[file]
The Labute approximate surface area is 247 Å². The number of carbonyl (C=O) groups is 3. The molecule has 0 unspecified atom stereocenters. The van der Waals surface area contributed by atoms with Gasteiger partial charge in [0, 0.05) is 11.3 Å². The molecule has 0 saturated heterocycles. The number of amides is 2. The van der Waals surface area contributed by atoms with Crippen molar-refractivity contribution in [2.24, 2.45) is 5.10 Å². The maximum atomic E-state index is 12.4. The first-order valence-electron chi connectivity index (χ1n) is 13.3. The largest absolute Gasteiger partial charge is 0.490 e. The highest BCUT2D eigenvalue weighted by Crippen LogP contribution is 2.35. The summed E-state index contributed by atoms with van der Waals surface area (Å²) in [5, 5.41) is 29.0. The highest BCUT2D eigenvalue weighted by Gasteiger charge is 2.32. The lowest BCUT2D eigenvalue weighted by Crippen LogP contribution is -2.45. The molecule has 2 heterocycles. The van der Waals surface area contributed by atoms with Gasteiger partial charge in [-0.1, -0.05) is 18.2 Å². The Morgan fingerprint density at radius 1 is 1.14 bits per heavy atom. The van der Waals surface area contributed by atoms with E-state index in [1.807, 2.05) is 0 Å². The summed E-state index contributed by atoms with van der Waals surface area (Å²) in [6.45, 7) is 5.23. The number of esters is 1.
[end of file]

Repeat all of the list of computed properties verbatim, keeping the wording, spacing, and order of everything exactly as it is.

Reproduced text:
The Labute approximate surface area is 247 Å². The number of carbonyl (C=O) groups is 3. The molecule has 0 unspecified atom stereocenters. The van der Waals surface area contributed by atoms with Gasteiger partial charge in [0, 0.05) is 11.3 Å². The molecule has 0 saturated heterocycles. The number of amides is 2. The van der Waals surface area contributed by atoms with Crippen molar-refractivity contribution in [2.24, 2.45) is 5.10 Å². The maximum atomic E-state index is 12.4. The first-order valence-electron chi connectivity index (χ1n) is 13.3. The largest absolute Gasteiger partial charge is 0.490 e. The highest BCUT2D eigenvalue weighted by Crippen LogP contribution is 2.35. The summed E-state index contributed by atoms with van der Waals surface area (Å²) in [5, 5.41) is 29.0. The highest BCUT2D eigenvalue weighted by Gasteiger charge is 2.32. The lowest BCUT2D eigenvalue weighted by Crippen LogP contribution is -2.45. The molecule has 2 heterocycles. The van der Waals surface area contributed by atoms with Gasteiger partial charge in [-0.1, -0.05) is 18.2 Å². The Morgan fingerprint density at radius 1 is 1.14 bits per heavy atom. The van der Waals surface area contributed by atoms with E-state index in [1.807, 2.05) is 0 Å². The summed E-state index contributed by atoms with van der Waals surface area (Å²) in [6.45, 7) is 5.23. The number of esters is 1.